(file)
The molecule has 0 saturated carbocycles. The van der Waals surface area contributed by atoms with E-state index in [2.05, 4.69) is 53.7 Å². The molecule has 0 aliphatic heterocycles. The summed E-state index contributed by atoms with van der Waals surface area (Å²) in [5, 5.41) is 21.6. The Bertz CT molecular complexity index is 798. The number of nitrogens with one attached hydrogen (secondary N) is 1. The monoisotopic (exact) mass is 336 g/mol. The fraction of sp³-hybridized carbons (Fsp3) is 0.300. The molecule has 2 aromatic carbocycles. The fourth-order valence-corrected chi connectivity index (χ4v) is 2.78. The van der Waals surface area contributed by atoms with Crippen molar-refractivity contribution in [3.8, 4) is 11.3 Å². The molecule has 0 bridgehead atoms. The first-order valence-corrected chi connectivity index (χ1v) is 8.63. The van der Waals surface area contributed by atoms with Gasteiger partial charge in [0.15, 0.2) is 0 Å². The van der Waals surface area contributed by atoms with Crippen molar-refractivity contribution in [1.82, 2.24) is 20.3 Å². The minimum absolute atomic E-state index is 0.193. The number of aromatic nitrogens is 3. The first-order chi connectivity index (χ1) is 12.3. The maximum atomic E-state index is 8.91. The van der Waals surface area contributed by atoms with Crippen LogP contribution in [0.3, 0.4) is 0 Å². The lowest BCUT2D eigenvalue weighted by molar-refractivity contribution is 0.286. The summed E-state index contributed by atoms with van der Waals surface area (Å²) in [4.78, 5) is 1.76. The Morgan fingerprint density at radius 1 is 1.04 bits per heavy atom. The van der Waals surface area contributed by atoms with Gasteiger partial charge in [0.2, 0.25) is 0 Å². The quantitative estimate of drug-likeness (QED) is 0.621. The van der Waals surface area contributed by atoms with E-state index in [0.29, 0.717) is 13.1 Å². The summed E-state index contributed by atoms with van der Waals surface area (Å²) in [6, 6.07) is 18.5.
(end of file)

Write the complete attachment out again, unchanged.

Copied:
The molecule has 0 saturated carbocycles. The van der Waals surface area contributed by atoms with E-state index in [2.05, 4.69) is 53.7 Å². The molecule has 0 aliphatic heterocycles. The summed E-state index contributed by atoms with van der Waals surface area (Å²) in [5, 5.41) is 21.6. The Bertz CT molecular complexity index is 798. The number of nitrogens with one attached hydrogen (secondary N) is 1. The monoisotopic (exact) mass is 336 g/mol. The fraction of sp³-hybridized carbons (Fsp3) is 0.300. The molecule has 2 aromatic carbocycles. The fourth-order valence-corrected chi connectivity index (χ4v) is 2.78. The van der Waals surface area contributed by atoms with Crippen molar-refractivity contribution in [3.8, 4) is 11.3 Å². The molecule has 0 bridgehead atoms. The first-order valence-corrected chi connectivity index (χ1v) is 8.63. The van der Waals surface area contributed by atoms with Gasteiger partial charge in [0.15, 0.2) is 0 Å². The van der Waals surface area contributed by atoms with Crippen molar-refractivity contribution in [1.82, 2.24) is 20.3 Å². The minimum absolute atomic E-state index is 0.193. The number of aromatic nitrogens is 3. The first-order chi connectivity index (χ1) is 12.3. The maximum atomic E-state index is 8.91. The van der Waals surface area contributed by atoms with Crippen LogP contribution in [0.3, 0.4) is 0 Å². The lowest BCUT2D eigenvalue weighted by molar-refractivity contribution is 0.286. The summed E-state index contributed by atoms with van der Waals surface area (Å²) in [4.78, 5) is 1.76. The Morgan fingerprint density at radius 1 is 1.04 bits per heavy atom. The van der Waals surface area contributed by atoms with Gasteiger partial charge in [0.2, 0.25) is 0 Å². The quantitative estimate of drug-likeness (QED) is 0.621. The van der Waals surface area contributed by atoms with E-state index in [0.29, 0.717) is 13.1 Å². The summed E-state index contributed by atoms with van der Waals surface area (Å²) in [6, 6.07) is 18.5.